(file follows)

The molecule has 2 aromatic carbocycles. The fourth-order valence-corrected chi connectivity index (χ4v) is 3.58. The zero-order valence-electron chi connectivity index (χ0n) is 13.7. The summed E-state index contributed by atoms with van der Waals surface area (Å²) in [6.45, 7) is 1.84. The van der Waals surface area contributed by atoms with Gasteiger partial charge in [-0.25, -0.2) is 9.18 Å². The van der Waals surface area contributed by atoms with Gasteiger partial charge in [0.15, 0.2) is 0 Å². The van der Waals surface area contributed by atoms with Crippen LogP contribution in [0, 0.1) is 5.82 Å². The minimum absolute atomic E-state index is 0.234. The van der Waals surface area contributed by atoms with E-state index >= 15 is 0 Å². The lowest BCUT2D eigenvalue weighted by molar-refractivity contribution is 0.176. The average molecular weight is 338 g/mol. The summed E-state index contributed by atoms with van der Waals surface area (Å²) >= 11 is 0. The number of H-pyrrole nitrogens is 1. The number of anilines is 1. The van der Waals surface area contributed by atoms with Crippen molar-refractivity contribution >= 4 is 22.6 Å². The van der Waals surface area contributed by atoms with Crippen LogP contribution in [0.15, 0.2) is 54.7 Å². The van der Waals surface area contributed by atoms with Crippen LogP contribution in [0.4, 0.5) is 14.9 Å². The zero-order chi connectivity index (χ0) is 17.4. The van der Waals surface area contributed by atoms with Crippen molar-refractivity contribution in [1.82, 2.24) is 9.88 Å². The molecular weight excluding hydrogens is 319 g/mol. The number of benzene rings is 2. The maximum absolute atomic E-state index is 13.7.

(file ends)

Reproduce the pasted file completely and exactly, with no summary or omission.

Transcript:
The molecule has 2 aromatic carbocycles. The fourth-order valence-corrected chi connectivity index (χ4v) is 3.58. The zero-order valence-electron chi connectivity index (χ0n) is 13.7. The summed E-state index contributed by atoms with van der Waals surface area (Å²) in [6.45, 7) is 1.84. The van der Waals surface area contributed by atoms with Gasteiger partial charge in [-0.25, -0.2) is 9.18 Å². The van der Waals surface area contributed by atoms with Gasteiger partial charge in [0.15, 0.2) is 0 Å². The van der Waals surface area contributed by atoms with Crippen LogP contribution in [0, 0.1) is 5.82 Å². The minimum absolute atomic E-state index is 0.234. The van der Waals surface area contributed by atoms with E-state index >= 15 is 0 Å². The lowest BCUT2D eigenvalue weighted by molar-refractivity contribution is 0.176. The average molecular weight is 338 g/mol. The summed E-state index contributed by atoms with van der Waals surface area (Å²) >= 11 is 0. The number of H-pyrrole nitrogens is 1. The number of anilines is 1. The van der Waals surface area contributed by atoms with Crippen molar-refractivity contribution >= 4 is 22.6 Å². The van der Waals surface area contributed by atoms with Crippen LogP contribution in [0.15, 0.2) is 54.7 Å². The van der Waals surface area contributed by atoms with Crippen LogP contribution in [0.4, 0.5) is 14.9 Å². The zero-order chi connectivity index (χ0) is 17.4. The van der Waals surface area contributed by atoms with Crippen molar-refractivity contribution in [1.82, 2.24) is 9.88 Å². The molecular weight excluding hydrogens is 319 g/mol. The number of benzene rings is 2. The maximum absolute atomic E-state index is 13.7.